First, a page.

Bent over at my waist, I reached down and ran two fingers over my shoe tip.  It was soft, the softest leather I'd ever touched. It felt nearly obscene. I stood up and walked up to the microphone. "Good evening!" I yelled out. "I'm so glad you all made it out tonight."

     The crowd rumbled and shouted in affirmation. They were also glad to be there. With a glance at the band and a nod of my head, I heard them queue up and break into a rhythm. The music filled the arena and everything happened at once, so fast, I started to sing, and it was good. I sang one song, and then another and another. In all, I sang eighteen songs, including three encores. The crowd was happy, and I was glad to be done. There was work to be done, and I knew it would not be easy. I went back into the back hallway.  

     I heard the people in the audience scattering since I left and the show was over.      

     Then I walked down this empty hallway.  It was cold and I saw the homeless guy again.  He just looked at me and didn’t say anything.  Then I felt this weird sensation in my mouth and I went to my chambers.    I looked in the mirror. One of my teeth was loose.  In fact most of them were.  I tried to push it back into place and I felt the others loosening up.  I tasted blood and I sucked my mouth dry, but it just made four teeth fall out.  I looked in the mirror and freaked out.      

     Some advisors of mine came in.  Rashi, my best friend and oldest advisor was startled and yelled at K'heen Xia to get the dentist in here.  As I sat pondering my future, with no teeth at all, I went over all the scenarios in my head: I should have flossed more.  This is probably all gum disease. 

     Then a horrible fear struck me.  Oh my God.  I remembered that I was to be married to Princess Jeannette.   Married in two days.  I knew she would never marry me like this!   I didn’t know what I was going to do.       

     I ran out to my white gull-winged Ferrari and a friend of mine met me in the hangar.  We got in and he looked at me, “You okay?”  He asked me.  I told him I would be fine. Of course it sounded like I said,  "Om hine."  He looked about twenty-five years old and I don’t know who he really was, but I knew him from someplace.  Band, maybe. 

     I powered on the twin engines and throttled up. Dust blew away from the car in a roar. We went up, since the car could fly, and on our way out of the hangar, I saw the old, homeless guy again.  He was staring up at me from the ground, kinda dazed.  I don’t know, maybe he wanted a ride back. He just threw me a peace sign and for a moment, I could swear that I was looking at Jesus Christ. I shook off the idea.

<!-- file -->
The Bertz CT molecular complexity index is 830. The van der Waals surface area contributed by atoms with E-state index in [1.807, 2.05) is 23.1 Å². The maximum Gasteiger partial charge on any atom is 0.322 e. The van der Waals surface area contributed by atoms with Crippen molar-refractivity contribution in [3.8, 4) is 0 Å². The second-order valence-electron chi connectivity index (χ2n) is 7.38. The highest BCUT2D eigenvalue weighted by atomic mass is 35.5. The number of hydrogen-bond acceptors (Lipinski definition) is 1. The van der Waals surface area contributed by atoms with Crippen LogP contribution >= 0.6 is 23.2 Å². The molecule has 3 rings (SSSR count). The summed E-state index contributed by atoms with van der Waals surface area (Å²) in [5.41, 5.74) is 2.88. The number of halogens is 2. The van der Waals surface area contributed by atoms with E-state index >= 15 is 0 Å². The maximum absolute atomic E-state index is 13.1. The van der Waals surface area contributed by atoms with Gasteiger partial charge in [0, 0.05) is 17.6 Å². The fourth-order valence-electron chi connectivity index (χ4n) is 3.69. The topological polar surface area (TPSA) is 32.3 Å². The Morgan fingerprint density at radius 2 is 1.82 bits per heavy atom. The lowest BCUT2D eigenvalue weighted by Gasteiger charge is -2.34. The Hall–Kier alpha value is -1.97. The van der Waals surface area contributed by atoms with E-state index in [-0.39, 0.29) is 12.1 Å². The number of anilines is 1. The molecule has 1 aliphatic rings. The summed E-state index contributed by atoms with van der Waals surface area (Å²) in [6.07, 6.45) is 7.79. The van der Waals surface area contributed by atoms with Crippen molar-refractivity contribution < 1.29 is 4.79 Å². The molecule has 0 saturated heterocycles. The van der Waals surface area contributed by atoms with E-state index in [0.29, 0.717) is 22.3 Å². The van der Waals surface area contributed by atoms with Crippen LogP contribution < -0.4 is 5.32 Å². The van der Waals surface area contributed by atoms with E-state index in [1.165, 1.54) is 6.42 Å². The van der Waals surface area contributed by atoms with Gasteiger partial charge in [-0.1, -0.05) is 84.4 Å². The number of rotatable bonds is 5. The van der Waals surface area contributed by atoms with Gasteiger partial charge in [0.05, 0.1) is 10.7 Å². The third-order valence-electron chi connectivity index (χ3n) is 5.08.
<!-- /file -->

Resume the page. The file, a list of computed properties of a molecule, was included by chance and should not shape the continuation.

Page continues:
We flew for a couple hours, not saying anything to each other. As the coast came into view, I grew more upset. My stomach turned as we passed landmarks, first the Mission Beach Roller Coaster, The Plunge, and then we crossed the swampy looking San Diego river outlet and the interstate 5. We dodged the mammoth I805 bridges, which spanned across Mission Valley, and the old Chargers Stadium loomed before us. We were really moving fast.

     I got to a neighborhood, which felt like Del Cerro, in San Diego, I think.  I became upset getting out of the car.  I knew Princess Jeannette wouldn’t love me like this.  The guy who flew in with me, I remembered his name, Steve. He looked at me and shook his head. He said, "Dude, you are trying too hard. Just be who you were born to be. She'll either love you, or she won't, but you can't stop being who you are." He hesitated. "And personally, I like who you are."  

     Steve took off. He was young again.  He was about seven years old now. He ran down the front yard of someone’s house and disappeared in the direction of an enormous amphitheater.  I knew they were setting up for the wedding in there.  

     I sat in the grass. I'd been in denial about my own abilities and how I might be as a husband and a father.  I had been tumbling my broken teeth around in my mouth for a while by this point, not wanting to let go of them, even though I knew it was pointless. The sun was high above me and I knew I couldn’t hide from Jeannette. I couldn’t run.  I wouldn't run. I spat my teeth out in the grass. The dark blood looked grim against the perfect green and my teeth looked more like a gruesome pile of tic tacs.

     I thought of all the things Jeannette and I had done together and all the things that we'd shared.  I thought about our dreams of a family and love and a house with a dog. I just sat there thinking of how much we couldn’t have anymore, because I lost my teeth and I thought that she’d still love me. Yeah, sure, dentures would fix this.  But then, I thought for sure, she’d never look at me the same way again.  King, or no king. The king has no teeth and she’ll never look at me the same way!  I knew she’d never tell me to my face, so I will never really know how she feels about me again.  I sat there, crying on the grass alone, as the sun set behind me. 

© 2023 Mayachrome Press & D.Paul Fonseca